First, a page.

There is a popular Chinese mixture of Kola nut, Gotu Kola, and Polygonum multiflorum. This mixture is believed to prolong life and enhance mood and sense of well being. In India there is an old adage concerning Gotu kola, "two leaves a day will keep old age away." It is believed that Gotu kola will help to resolve various types of mental anxiety and nervous disorders.

Different Forms of Herbs
Herbs and prepared herbal compounds are available in different forms such as raw herbs, tinctures, extracts, capsules, tablets, lozenges, and ointments. Both individual herbs as well as complex herbal formulations can be found at your local health food store, pharmacy and in many grocery stores.

Whole Herbs
The use of whole herbs involves drying and then cutting or powdering plants or plant parts, to be used for teas or cooking.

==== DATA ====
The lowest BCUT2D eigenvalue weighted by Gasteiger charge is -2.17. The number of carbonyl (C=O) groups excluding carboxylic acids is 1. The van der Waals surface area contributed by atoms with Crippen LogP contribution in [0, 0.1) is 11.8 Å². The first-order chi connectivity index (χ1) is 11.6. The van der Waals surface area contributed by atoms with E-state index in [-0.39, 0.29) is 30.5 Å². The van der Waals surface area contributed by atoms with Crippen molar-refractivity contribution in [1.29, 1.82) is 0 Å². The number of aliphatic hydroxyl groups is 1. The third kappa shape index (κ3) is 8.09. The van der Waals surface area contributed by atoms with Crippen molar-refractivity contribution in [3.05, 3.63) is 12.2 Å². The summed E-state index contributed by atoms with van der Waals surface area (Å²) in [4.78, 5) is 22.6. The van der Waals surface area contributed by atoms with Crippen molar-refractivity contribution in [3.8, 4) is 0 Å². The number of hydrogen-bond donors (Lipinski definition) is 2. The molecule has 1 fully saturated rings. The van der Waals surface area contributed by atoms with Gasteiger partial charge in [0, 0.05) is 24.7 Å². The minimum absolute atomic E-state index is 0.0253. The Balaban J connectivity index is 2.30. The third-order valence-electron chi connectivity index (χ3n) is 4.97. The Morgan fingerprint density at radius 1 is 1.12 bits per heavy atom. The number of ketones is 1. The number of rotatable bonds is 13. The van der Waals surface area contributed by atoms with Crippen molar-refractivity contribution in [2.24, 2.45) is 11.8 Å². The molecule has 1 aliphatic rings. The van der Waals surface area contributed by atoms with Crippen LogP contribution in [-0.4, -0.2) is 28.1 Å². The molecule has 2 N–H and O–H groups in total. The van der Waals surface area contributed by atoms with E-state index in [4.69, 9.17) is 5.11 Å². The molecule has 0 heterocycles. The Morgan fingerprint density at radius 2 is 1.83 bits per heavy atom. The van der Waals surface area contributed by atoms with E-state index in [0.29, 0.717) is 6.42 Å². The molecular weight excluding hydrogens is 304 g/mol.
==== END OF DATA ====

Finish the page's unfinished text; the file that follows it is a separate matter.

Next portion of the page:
In a tincture, alcohol is employed to extract and concentrate the active properties of the herb as well as to act as an effective natural preservative. A tincture is a very effective way to administer herbal compounds, as the body easily assimilates it and the herb is in a concentrated form. For the same reasons, tinctures are also cost-effective, however, the full taste of the herb comes through very strongly and some may find the taste to be bitter and unpleasant. Another concern when using tinctures is the presence of the alcohol. If you wish to lessen the amount of alcohol in a tincture, mix the appropriate dose with one-quarter cup of very hot water. After about five minutes, most of the taste of the alcohol will have evaporated away, and the mixture should be cool enough to drink.